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The Future of Tennis: Data Decides the Match

Israeli startup LVision makes sophisticated tennis analysis available to anyone with a smartphone

Ouriel Daskal 11:3514.07.19
Here is some data to mark the Wimbledon finals Sunday. Between 2005 and 2019, Swiss tennis player Roger Federer held his serve on 95.8% of his games on leading 15-0. This can help explain how, at the age of 37, Federer manages to stay a prominent global player: his game is near-perfect. In comparison, Serbian pro-player Novak Djokovic held his serve on 92.4% of games when leading 15-0, and Rafael Nadal did so in 92.2%.

 

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Federer lost only one match in Wimbledon when serving at least at 70% first serve in. Djokovic lost only three Wimbledon matches after winning more than 55% on his second serve. On 60%, his record goes to 30-0. Nadal's record against one-handed backhand players on grass is 9-8 (52.9%), compared with 149-19 on clay (88.6%), and 131-37 on hardcourt (77.9%).

 

Roger Federer. Photo: Clive Brunskill Roger Federer. Photo: Clive Brunskill

 

 

And another surprising piece of tennis data: Japanese tennis player Kei Nishikori has the best balance in recorded tennis history when it comes to deciding sets, with a 74.6% success rate (132 wins and 45 loses). For comparison, Djokovic has a 73.8% record, Andy Murray has 68.3% and Federer 65.2%.

 

All this data comes courtesy of Israeli sports statistics startup LVision Ltd. Founded in 2018, LVision uses deep learning and computer vision algorithms to process live streaming videos of sporting events into statistics. LVision's data reports include information on such things as ball possession, ball speed, covered distance, and the position on the court of both players and balls.

 

The company, which according to CEO Ido Lazar is already lending its insights to both tennis professionals and sports gambling agencies, is advertising its technology as the ultimate tool for tennis analysis. LVision can really help young tennis players, and even tennis stars, Lazar told Calcalist in a recent interview. "This is where we are headed," he said, adding that the company's objective is to help players improve their game.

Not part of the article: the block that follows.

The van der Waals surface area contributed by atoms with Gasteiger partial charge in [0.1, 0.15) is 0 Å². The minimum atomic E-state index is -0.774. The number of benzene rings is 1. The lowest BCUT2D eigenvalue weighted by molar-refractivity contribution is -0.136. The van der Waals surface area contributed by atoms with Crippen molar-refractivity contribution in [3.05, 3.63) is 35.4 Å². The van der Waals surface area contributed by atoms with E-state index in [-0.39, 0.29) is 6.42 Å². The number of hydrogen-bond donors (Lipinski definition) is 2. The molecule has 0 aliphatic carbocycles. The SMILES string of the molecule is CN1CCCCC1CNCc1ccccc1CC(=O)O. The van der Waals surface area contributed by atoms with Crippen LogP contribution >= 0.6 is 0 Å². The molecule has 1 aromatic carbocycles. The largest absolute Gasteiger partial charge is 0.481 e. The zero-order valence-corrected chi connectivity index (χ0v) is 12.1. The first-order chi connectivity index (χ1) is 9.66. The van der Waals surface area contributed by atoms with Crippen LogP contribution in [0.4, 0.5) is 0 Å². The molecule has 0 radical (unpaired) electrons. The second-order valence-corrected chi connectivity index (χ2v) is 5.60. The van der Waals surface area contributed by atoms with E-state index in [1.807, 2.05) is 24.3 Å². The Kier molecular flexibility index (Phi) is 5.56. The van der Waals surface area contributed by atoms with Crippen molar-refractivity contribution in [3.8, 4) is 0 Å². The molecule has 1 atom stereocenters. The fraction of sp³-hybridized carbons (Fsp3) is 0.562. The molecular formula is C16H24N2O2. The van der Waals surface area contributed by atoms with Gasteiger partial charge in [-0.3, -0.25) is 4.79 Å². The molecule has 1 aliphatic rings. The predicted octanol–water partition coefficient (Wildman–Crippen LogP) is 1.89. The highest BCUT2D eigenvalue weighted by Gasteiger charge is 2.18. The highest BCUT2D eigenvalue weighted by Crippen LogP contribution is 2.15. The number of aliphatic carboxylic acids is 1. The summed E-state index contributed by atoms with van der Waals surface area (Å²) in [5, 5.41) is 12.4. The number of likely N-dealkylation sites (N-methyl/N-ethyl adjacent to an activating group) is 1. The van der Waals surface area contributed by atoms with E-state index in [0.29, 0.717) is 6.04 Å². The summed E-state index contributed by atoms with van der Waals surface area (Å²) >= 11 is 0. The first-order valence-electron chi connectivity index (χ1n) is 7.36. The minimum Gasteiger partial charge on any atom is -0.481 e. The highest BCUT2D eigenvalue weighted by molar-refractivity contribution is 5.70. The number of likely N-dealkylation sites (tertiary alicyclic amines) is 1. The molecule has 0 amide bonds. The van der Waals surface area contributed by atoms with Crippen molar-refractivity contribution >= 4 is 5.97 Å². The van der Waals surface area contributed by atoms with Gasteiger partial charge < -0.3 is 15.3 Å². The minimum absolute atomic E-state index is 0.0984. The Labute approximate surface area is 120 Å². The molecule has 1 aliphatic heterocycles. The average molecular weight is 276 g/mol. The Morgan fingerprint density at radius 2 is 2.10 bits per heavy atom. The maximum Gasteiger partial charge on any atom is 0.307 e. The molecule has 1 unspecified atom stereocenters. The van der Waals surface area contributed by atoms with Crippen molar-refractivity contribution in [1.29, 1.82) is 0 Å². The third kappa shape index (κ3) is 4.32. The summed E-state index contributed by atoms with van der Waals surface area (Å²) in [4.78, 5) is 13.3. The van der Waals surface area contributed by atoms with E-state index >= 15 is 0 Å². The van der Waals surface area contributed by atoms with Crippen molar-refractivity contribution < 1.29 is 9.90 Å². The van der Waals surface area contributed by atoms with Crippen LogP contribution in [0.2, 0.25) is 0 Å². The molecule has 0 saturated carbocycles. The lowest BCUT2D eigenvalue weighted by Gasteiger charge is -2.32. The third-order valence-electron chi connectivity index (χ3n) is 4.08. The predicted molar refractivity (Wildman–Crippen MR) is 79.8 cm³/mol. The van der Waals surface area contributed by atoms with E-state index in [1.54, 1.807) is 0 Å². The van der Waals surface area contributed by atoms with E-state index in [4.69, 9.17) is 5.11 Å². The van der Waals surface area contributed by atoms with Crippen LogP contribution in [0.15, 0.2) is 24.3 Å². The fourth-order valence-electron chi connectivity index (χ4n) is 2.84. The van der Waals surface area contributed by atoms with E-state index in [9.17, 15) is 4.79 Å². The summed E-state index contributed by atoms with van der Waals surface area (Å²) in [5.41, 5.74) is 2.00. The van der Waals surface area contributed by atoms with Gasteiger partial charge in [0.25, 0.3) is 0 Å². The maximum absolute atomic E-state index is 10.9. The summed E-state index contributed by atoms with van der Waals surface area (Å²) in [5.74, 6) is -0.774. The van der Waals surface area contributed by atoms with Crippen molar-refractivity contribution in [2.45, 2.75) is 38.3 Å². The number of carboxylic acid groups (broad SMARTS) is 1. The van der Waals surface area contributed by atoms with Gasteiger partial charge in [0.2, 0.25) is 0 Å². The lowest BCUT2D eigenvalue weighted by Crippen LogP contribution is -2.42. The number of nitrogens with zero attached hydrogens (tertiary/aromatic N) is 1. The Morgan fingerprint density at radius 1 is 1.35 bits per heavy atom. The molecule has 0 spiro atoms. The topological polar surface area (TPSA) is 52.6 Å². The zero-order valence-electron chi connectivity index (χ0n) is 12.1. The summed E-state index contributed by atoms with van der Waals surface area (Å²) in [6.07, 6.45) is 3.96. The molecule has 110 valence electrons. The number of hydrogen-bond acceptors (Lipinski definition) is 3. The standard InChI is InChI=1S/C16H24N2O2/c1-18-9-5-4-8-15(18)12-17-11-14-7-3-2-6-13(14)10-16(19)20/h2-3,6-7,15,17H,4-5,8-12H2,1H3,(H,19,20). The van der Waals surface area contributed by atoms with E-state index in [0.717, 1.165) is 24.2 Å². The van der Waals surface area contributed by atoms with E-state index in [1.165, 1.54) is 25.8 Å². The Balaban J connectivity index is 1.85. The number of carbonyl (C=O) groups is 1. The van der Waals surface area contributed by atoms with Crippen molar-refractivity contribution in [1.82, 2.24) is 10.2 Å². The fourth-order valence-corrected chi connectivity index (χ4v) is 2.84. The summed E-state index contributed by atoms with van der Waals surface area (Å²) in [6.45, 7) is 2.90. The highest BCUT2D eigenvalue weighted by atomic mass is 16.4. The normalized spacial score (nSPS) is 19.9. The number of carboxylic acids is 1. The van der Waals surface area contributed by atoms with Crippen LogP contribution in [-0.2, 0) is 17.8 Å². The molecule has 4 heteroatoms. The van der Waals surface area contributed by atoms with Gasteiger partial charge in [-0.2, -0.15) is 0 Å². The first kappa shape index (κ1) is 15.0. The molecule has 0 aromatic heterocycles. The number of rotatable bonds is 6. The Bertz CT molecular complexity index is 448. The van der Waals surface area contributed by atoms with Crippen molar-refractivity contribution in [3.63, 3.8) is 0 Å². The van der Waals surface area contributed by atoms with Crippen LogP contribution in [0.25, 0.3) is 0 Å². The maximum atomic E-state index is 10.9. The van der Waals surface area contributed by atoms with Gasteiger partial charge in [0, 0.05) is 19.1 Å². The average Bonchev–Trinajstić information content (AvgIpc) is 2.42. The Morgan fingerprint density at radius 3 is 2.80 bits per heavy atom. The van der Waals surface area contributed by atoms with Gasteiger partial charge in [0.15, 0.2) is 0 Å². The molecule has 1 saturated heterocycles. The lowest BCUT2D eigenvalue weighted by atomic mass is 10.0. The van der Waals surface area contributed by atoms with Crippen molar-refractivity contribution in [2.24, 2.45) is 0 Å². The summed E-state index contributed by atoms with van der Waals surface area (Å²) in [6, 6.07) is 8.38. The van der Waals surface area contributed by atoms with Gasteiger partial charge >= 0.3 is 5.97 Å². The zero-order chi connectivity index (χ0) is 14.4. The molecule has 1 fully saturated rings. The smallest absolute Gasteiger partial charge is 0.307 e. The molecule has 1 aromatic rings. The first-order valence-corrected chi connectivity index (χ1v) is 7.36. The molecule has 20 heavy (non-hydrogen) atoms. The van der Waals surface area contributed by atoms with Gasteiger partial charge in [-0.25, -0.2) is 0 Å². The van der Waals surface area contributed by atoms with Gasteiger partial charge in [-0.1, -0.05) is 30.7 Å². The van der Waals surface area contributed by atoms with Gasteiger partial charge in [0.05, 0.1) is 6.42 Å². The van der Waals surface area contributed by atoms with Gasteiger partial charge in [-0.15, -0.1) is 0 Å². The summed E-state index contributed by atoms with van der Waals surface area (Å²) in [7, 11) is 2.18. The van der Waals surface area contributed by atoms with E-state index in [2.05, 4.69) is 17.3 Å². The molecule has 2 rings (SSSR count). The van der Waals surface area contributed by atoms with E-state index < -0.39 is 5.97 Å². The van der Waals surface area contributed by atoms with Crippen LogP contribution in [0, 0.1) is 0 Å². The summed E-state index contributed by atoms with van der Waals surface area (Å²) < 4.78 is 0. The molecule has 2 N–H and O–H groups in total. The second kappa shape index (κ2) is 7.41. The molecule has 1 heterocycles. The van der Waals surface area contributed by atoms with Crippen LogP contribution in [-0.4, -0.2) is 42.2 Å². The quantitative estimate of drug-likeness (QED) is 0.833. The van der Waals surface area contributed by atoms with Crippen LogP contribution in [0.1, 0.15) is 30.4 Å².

Sports analytics have already changed the way baseball, basketball, football, and soccer are played, but tennis analytics are still not mainstream. This is because while sporting teams have the means to pay millions of dollars for advanced statistical analysis, tennis players typically prefer to put their money into great coaching.

 

But at the very top of the global game, analytics are beginning to enter the court.

 

Earlier this month, German tennis player Alexander Zverev told the Daily Telegraph that everyone in tennis is using data analytics, though no one is talking about it yet. The 22-year-old player said that for him, data has become a large part of the game, helping him at last year's ATP Tour Finals, in which he bettered Djokovic.

 

The global leaders in tennis analytics are Golden Set Analytics and Tennis Stat, which charge tens of thousands of euros for their services.

 

Federer is thought to have been working with such advanced analytics providers. Djokovic has been reported to work with Israeli startup PlaySight Interactive Ltd., and also with top tennis analyst Craig O'Shannessy. Nadal himself is not known to work with analytics companies, but his coach Carlos Moyá is known to favor them.

 

 

Through the LVision app, the company said it could offer advanced analytics to any tennis player with a smartphone. "Our technology allows us to monitor games in any weather and lighting condition, even with low video quality, and from multiple angles," Lazar said. The company collects data from tens of thousands of games and has a vast database on players, tournaments, and trends, he said.

 

"Ultimately," Lazar said, "our goal is to bring the advanced statistics revolution to Tennis, at the court level."
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